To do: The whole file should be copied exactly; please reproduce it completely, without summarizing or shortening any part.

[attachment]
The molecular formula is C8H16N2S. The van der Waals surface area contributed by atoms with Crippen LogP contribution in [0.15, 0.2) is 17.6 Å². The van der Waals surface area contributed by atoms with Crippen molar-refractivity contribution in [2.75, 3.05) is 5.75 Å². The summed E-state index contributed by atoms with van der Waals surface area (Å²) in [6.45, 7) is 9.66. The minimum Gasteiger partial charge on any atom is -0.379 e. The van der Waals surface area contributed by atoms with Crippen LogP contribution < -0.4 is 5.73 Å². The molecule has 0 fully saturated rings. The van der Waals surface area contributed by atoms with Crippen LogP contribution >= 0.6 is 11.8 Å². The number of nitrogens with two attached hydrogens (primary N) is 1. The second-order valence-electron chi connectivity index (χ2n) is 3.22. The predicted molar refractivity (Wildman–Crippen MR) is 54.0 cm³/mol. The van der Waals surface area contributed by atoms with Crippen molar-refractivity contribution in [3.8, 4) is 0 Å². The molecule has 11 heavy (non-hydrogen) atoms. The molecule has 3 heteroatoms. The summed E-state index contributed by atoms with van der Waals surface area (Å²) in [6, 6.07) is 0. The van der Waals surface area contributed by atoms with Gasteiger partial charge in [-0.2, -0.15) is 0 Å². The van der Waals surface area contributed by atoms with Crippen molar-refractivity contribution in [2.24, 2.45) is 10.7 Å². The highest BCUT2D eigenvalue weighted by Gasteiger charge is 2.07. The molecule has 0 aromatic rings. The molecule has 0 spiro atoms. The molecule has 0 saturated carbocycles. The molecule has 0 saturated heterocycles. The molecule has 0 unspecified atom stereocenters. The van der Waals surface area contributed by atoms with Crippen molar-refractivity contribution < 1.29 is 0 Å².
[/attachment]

The molecular formula is C8H16N2S. The van der Waals surface area contributed by atoms with Crippen LogP contribution in [0.15, 0.2) is 17.6 Å². The van der Waals surface area contributed by atoms with Crippen molar-refractivity contribution in [2.75, 3.05) is 5.75 Å². The summed E-state index contributed by atoms with van der Waals surface area (Å²) in [6.45, 7) is 9.66. The minimum Gasteiger partial charge on any atom is -0.379 e. The van der Waals surface area contributed by atoms with Crippen LogP contribution < -0.4 is 5.73 Å². The molecule has 0 fully saturated rings. The van der Waals surface area contributed by atoms with Crippen LogP contribution >= 0.6 is 11.8 Å². The number of nitrogens with two attached hydrogens (primary N) is 1. The second-order valence-electron chi connectivity index (χ2n) is 3.22. The predicted molar refractivity (Wildman–Crippen MR) is 54.0 cm³/mol. The van der Waals surface area contributed by atoms with Crippen molar-refractivity contribution in [3.8, 4) is 0 Å². The molecule has 11 heavy (non-hydrogen) atoms. The molecule has 3 heteroatoms. The summed E-state index contributed by atoms with van der Waals surface area (Å²) in [6, 6.07) is 0. The van der Waals surface area contributed by atoms with Gasteiger partial charge in [-0.2, -0.15) is 0 Å². The van der Waals surface area contributed by atoms with Crippen molar-refractivity contribution in [2.24, 2.45) is 10.7 Å². The highest BCUT2D eigenvalue weighted by Gasteiger charge is 2.07. The molecule has 0 aromatic rings. The molecule has 0 spiro atoms. The molecule has 0 saturated carbocycles. The molecule has 0 saturated heterocycles. The molecule has 0 unspecified atom stereocenters. The van der Waals surface area contributed by atoms with Crippen molar-refractivity contribution < 1.29 is 0 Å².